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Beacon of HOPE Wellness Committee: Ways to cope with grief and loss

March 13, 2019
By Kathy Schwarzhoff-Dutko , Pine Island Eagle

Last month I wrote about how it is normal to feel loss when you care about someone who has Alzheimer's disease or related dementia. I discussed some common experiences in the grieving process. I hope that you will now be able to better identify when you are feeling grief and loss. Today's topic is how to do cope with these feelings.

Face your feelings: Think about all of your feelings positive as well as negative. Know that it is common to feel conflicting emotions. It is O.K. to feel love and anger at the same time.

Prepare to experience feeling of loss more than once: As dementia progresses, it is common to go through feelings of grief a loss again. Accept and acknowledge your feelings. They are a normal part of the grieving process.

Claim the grieving process as your own: No two people experience grief the same way. Grief hits different people at different times.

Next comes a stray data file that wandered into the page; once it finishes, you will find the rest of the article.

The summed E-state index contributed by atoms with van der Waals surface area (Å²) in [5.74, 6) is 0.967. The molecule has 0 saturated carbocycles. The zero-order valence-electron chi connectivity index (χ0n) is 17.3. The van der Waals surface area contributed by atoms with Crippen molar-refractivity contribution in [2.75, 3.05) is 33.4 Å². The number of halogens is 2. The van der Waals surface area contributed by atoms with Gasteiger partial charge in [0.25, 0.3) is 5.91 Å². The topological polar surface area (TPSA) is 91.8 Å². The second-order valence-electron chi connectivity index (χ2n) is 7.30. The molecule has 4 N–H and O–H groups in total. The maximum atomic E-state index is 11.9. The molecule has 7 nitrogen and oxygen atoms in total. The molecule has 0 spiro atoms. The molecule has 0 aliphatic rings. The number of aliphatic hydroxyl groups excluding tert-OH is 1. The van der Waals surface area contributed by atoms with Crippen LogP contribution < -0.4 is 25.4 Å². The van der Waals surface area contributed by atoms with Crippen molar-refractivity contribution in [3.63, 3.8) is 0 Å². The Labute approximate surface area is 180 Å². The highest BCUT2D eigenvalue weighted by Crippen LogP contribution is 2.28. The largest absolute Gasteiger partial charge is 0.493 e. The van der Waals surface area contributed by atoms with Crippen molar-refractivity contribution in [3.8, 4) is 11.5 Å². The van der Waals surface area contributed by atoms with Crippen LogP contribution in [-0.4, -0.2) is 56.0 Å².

Talk with someone: Talk with someone you trust about your grief, guilt and anger. Perhaps meet with a therapist who specializes in grief counseling.

Combat feelings of isolation and loneliness: Caregivers often give up enjoyable activities and companionship. Stay involved in activities that make you happy.

Know that some people may not understand your grief: Most people think grief happens when someone dies. They may not know that it is possible to grieve deeply for someone who has a progressive cognitive illness.

Accept yourself: Learn to accept the things that are beyond your control.

Take care of yourself: The best thing you can do for the person you are caring for is to stay healthy. This includes taking care of your physical, mental and emotional well-being. Create balance in your life.

Join a support group: When you talk with other caregivers, share you emotions. Cry and laugh together. Do not limit conversations to caregiving tips. Alzheimer's Association support groups take place all across the country. The Beacon of Hope hosts one of these support groups every third Monday of the month at 10:30 a.m. The next meeting is March 18.

Everyone grieves differently and at his or her own pace. If your grief is so intense that your well-being is at risk, ask for help from you doctor or a professional counselor.

The Beacon of HOPE is at 5090 Doug Taylor Circle, St James City.

 
 

 

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